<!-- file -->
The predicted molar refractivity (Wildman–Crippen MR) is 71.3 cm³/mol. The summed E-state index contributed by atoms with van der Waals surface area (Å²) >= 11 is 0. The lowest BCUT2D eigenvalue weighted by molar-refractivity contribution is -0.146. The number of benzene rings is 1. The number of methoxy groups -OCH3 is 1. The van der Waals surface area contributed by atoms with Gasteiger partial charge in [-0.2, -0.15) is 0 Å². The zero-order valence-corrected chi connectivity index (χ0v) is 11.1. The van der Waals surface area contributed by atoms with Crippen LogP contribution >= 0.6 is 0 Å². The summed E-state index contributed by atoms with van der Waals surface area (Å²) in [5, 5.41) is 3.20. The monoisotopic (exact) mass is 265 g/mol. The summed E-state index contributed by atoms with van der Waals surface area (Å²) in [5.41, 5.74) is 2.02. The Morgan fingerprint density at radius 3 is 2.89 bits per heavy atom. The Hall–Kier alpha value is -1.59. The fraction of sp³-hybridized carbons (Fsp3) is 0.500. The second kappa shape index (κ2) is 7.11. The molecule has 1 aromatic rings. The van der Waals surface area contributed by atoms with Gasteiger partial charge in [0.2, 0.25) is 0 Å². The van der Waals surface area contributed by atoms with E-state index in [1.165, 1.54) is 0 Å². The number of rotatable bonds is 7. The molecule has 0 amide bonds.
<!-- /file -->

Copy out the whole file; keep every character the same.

The predicted molar refractivity (Wildman–Crippen MR) is 71.3 cm³/mol. The summed E-state index contributed by atoms with van der Waals surface area (Å²) >= 11 is 0. The lowest BCUT2D eigenvalue weighted by molar-refractivity contribution is -0.146. The number of benzene rings is 1. The number of methoxy groups -OCH3 is 1. The van der Waals surface area contributed by atoms with Gasteiger partial charge in [-0.2, -0.15) is 0 Å². The zero-order valence-corrected chi connectivity index (χ0v) is 11.1. The van der Waals surface area contributed by atoms with Crippen LogP contribution >= 0.6 is 0 Å². The summed E-state index contributed by atoms with van der Waals surface area (Å²) in [5, 5.41) is 3.20. The monoisotopic (exact) mass is 265 g/mol. The summed E-state index contributed by atoms with van der Waals surface area (Å²) in [5.41, 5.74) is 2.02. The Morgan fingerprint density at radius 3 is 2.89 bits per heavy atom. The Hall–Kier alpha value is -1.59. The fraction of sp³-hybridized carbons (Fsp3) is 0.500. The second kappa shape index (κ2) is 7.11. The molecule has 1 aromatic rings. The van der Waals surface area contributed by atoms with Gasteiger partial charge in [0.2, 0.25) is 0 Å². The van der Waals surface area contributed by atoms with E-state index in [1.165, 1.54) is 0 Å². The number of rotatable bonds is 7. The molecule has 0 amide bonds.